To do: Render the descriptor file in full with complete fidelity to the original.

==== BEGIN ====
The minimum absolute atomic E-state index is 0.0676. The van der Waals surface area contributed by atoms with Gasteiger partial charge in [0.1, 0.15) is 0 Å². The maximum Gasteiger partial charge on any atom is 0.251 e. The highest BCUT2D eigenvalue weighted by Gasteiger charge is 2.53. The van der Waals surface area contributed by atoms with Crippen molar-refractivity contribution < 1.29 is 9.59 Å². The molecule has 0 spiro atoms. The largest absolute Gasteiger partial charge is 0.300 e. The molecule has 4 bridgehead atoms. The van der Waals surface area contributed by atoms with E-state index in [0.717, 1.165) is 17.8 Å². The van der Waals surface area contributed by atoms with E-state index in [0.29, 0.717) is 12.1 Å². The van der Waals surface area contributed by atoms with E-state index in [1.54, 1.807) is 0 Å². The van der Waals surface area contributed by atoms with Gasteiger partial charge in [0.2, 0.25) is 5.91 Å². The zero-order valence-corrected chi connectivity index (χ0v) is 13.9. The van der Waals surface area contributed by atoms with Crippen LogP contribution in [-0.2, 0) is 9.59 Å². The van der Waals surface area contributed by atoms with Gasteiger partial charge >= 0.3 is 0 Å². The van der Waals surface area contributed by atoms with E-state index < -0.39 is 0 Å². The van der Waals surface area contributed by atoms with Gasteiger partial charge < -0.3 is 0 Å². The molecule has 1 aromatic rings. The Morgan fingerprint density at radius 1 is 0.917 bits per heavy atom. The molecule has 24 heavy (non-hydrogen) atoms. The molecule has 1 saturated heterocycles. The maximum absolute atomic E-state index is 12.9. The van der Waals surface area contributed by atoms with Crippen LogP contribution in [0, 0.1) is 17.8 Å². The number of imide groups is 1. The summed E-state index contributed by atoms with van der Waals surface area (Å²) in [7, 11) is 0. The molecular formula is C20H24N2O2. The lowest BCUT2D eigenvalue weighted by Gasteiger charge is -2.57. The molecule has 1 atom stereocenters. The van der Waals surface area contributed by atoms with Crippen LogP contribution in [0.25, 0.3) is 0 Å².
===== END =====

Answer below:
The minimum absolute atomic E-state index is 0.0676. The van der Waals surface area contributed by atoms with Gasteiger partial charge in [0.1, 0.15) is 0 Å². The maximum Gasteiger partial charge on any atom is 0.251 e. The highest BCUT2D eigenvalue weighted by Gasteiger charge is 2.53. The van der Waals surface area contributed by atoms with Crippen molar-refractivity contribution < 1.29 is 9.59 Å². The molecule has 0 spiro atoms. The largest absolute Gasteiger partial charge is 0.300 e. The molecule has 4 bridgehead atoms. The van der Waals surface area contributed by atoms with E-state index in [0.717, 1.165) is 17.8 Å². The van der Waals surface area contributed by atoms with E-state index in [0.29, 0.717) is 12.1 Å². The van der Waals surface area contributed by atoms with E-state index in [1.54, 1.807) is 0 Å². The van der Waals surface area contributed by atoms with Gasteiger partial charge in [0.2, 0.25) is 5.91 Å². The zero-order valence-corrected chi connectivity index (χ0v) is 13.9. The van der Waals surface area contributed by atoms with Crippen LogP contribution in [-0.2, 0) is 9.59 Å². The van der Waals surface area contributed by atoms with Gasteiger partial charge >= 0.3 is 0 Å². The van der Waals surface area contributed by atoms with E-state index < -0.39 is 0 Å². The van der Waals surface area contributed by atoms with Gasteiger partial charge < -0.3 is 0 Å². The molecule has 1 aromatic rings. The Morgan fingerprint density at radius 1 is 0.917 bits per heavy atom. The molecule has 24 heavy (non-hydrogen) atoms. The molecule has 1 saturated heterocycles. The maximum absolute atomic E-state index is 12.9. The van der Waals surface area contributed by atoms with Crippen LogP contribution in [0, 0.1) is 17.8 Å². The number of imide groups is 1. The summed E-state index contributed by atoms with van der Waals surface area (Å²) in [7, 11) is 0. The molecular formula is C20H24N2O2. The lowest BCUT2D eigenvalue weighted by Gasteiger charge is -2.57. The molecule has 1 atom stereocenters. The van der Waals surface area contributed by atoms with Crippen LogP contribution in [0.25, 0.3) is 0 Å².